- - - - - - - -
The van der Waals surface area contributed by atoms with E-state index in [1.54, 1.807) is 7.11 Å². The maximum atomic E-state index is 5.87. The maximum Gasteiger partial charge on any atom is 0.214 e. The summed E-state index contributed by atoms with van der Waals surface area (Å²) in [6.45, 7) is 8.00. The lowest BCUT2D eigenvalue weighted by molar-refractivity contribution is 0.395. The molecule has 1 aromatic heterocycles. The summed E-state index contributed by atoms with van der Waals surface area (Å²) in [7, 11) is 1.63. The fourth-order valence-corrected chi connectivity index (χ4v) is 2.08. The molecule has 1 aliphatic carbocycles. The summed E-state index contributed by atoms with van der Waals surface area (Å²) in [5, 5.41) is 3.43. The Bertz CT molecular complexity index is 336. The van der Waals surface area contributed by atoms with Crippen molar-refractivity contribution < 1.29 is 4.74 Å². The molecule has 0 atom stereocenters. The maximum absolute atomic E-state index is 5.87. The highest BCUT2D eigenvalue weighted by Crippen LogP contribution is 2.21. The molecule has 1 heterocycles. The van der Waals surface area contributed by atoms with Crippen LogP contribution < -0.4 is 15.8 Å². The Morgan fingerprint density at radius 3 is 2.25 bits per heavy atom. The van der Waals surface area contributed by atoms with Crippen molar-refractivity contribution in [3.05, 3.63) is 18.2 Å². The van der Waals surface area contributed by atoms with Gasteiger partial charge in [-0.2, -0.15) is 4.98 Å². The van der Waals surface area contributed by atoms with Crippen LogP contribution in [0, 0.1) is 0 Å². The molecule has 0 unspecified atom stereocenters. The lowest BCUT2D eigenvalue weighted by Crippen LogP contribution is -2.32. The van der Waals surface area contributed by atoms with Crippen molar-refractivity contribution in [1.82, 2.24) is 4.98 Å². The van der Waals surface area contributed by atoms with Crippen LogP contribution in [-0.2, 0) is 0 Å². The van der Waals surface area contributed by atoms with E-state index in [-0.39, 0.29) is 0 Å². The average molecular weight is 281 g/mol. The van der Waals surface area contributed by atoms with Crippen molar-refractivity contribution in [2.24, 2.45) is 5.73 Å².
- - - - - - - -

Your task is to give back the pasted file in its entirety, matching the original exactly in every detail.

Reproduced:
The van der Waals surface area contributed by atoms with E-state index in [1.54, 1.807) is 7.11 Å². The maximum atomic E-state index is 5.87. The maximum Gasteiger partial charge on any atom is 0.214 e. The summed E-state index contributed by atoms with van der Waals surface area (Å²) in [6.45, 7) is 8.00. The lowest BCUT2D eigenvalue weighted by molar-refractivity contribution is 0.395. The molecule has 1 aromatic heterocycles. The summed E-state index contributed by atoms with van der Waals surface area (Å²) in [7, 11) is 1.63. The fourth-order valence-corrected chi connectivity index (χ4v) is 2.08. The molecule has 1 aliphatic carbocycles. The summed E-state index contributed by atoms with van der Waals surface area (Å²) in [5, 5.41) is 3.43. The Bertz CT molecular complexity index is 336. The van der Waals surface area contributed by atoms with Crippen molar-refractivity contribution < 1.29 is 4.74 Å². The molecule has 0 atom stereocenters. The maximum absolute atomic E-state index is 5.87. The highest BCUT2D eigenvalue weighted by Crippen LogP contribution is 2.21. The molecule has 1 heterocycles. The van der Waals surface area contributed by atoms with Crippen LogP contribution < -0.4 is 15.8 Å². The Morgan fingerprint density at radius 3 is 2.25 bits per heavy atom. The van der Waals surface area contributed by atoms with Crippen molar-refractivity contribution in [3.05, 3.63) is 18.2 Å². The van der Waals surface area contributed by atoms with Gasteiger partial charge in [-0.2, -0.15) is 4.98 Å². The van der Waals surface area contributed by atoms with Crippen LogP contribution in [0, 0.1) is 0 Å². The molecule has 0 unspecified atom stereocenters. The lowest BCUT2D eigenvalue weighted by Crippen LogP contribution is -2.32. The van der Waals surface area contributed by atoms with Crippen molar-refractivity contribution in [1.82, 2.24) is 4.98 Å². The van der Waals surface area contributed by atoms with Crippen LogP contribution in [-0.2, 0) is 0 Å². The van der Waals surface area contributed by atoms with E-state index in [-0.39, 0.29) is 0 Å². The average molecular weight is 281 g/mol. The van der Waals surface area contributed by atoms with Crippen molar-refractivity contribution in [2.24, 2.45) is 5.73 Å².